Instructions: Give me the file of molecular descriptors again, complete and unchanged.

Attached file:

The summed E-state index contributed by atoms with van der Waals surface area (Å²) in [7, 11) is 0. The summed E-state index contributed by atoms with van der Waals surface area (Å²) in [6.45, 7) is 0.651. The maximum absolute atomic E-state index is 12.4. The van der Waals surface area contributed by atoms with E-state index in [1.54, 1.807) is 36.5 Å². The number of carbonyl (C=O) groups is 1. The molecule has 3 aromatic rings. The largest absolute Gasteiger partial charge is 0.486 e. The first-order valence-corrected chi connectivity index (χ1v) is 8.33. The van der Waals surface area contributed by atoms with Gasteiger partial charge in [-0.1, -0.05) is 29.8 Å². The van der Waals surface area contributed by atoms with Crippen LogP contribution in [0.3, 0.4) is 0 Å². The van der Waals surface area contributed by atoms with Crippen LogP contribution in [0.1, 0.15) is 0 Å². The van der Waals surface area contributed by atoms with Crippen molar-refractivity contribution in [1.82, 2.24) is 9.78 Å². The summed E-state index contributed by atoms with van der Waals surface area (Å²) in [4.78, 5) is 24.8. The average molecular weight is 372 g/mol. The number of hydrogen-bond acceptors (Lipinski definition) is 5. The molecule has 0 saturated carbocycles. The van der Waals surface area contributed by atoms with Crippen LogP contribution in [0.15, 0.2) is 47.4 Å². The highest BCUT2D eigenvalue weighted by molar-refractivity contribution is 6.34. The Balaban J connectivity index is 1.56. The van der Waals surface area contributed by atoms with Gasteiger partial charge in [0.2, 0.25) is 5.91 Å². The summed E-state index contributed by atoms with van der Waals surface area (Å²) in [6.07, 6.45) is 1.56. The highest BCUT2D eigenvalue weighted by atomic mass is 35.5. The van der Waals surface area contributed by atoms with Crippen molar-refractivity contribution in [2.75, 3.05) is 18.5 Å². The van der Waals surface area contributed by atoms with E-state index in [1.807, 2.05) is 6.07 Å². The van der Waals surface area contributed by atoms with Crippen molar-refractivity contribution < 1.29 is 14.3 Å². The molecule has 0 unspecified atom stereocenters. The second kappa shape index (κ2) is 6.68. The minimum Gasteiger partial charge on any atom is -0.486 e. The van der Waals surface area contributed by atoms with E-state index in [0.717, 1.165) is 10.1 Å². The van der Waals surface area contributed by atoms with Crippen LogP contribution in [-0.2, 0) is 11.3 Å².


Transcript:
The summed E-state index contributed by atoms with van der Waals surface area (Å²) in [7, 11) is 0. The summed E-state index contributed by atoms with van der Waals surface area (Å²) in [6.45, 7) is 0.651. The maximum absolute atomic E-state index is 12.4. The van der Waals surface area contributed by atoms with E-state index in [1.54, 1.807) is 36.5 Å². The number of carbonyl (C=O) groups is 1. The molecule has 3 aromatic rings. The largest absolute Gasteiger partial charge is 0.486 e. The first-order valence-corrected chi connectivity index (χ1v) is 8.33. The van der Waals surface area contributed by atoms with Gasteiger partial charge in [-0.1, -0.05) is 29.8 Å². The van der Waals surface area contributed by atoms with Crippen LogP contribution in [0.3, 0.4) is 0 Å². The van der Waals surface area contributed by atoms with Crippen LogP contribution in [0.1, 0.15) is 0 Å². The van der Waals surface area contributed by atoms with Crippen molar-refractivity contribution in [1.82, 2.24) is 9.78 Å². The summed E-state index contributed by atoms with van der Waals surface area (Å²) in [4.78, 5) is 24.8. The average molecular weight is 372 g/mol. The number of hydrogen-bond acceptors (Lipinski definition) is 5. The molecule has 0 saturated carbocycles. The van der Waals surface area contributed by atoms with Crippen LogP contribution in [0.15, 0.2) is 47.4 Å². The highest BCUT2D eigenvalue weighted by molar-refractivity contribution is 6.34. The Balaban J connectivity index is 1.56. The van der Waals surface area contributed by atoms with Gasteiger partial charge in [0.2, 0.25) is 5.91 Å². The summed E-state index contributed by atoms with van der Waals surface area (Å²) in [6.07, 6.45) is 1.56. The highest BCUT2D eigenvalue weighted by atomic mass is 35.5. The van der Waals surface area contributed by atoms with Crippen molar-refractivity contribution in [2.75, 3.05) is 18.5 Å². The van der Waals surface area contributed by atoms with E-state index in [1.807, 2.05) is 6.07 Å². The van der Waals surface area contributed by atoms with Crippen molar-refractivity contribution < 1.29 is 14.3 Å². The molecule has 0 unspecified atom stereocenters. The second kappa shape index (κ2) is 6.68. The minimum Gasteiger partial charge on any atom is -0.486 e. The van der Waals surface area contributed by atoms with E-state index in [0.717, 1.165) is 10.1 Å². The van der Waals surface area contributed by atoms with Crippen LogP contribution in [-0.2, 0) is 11.3 Å².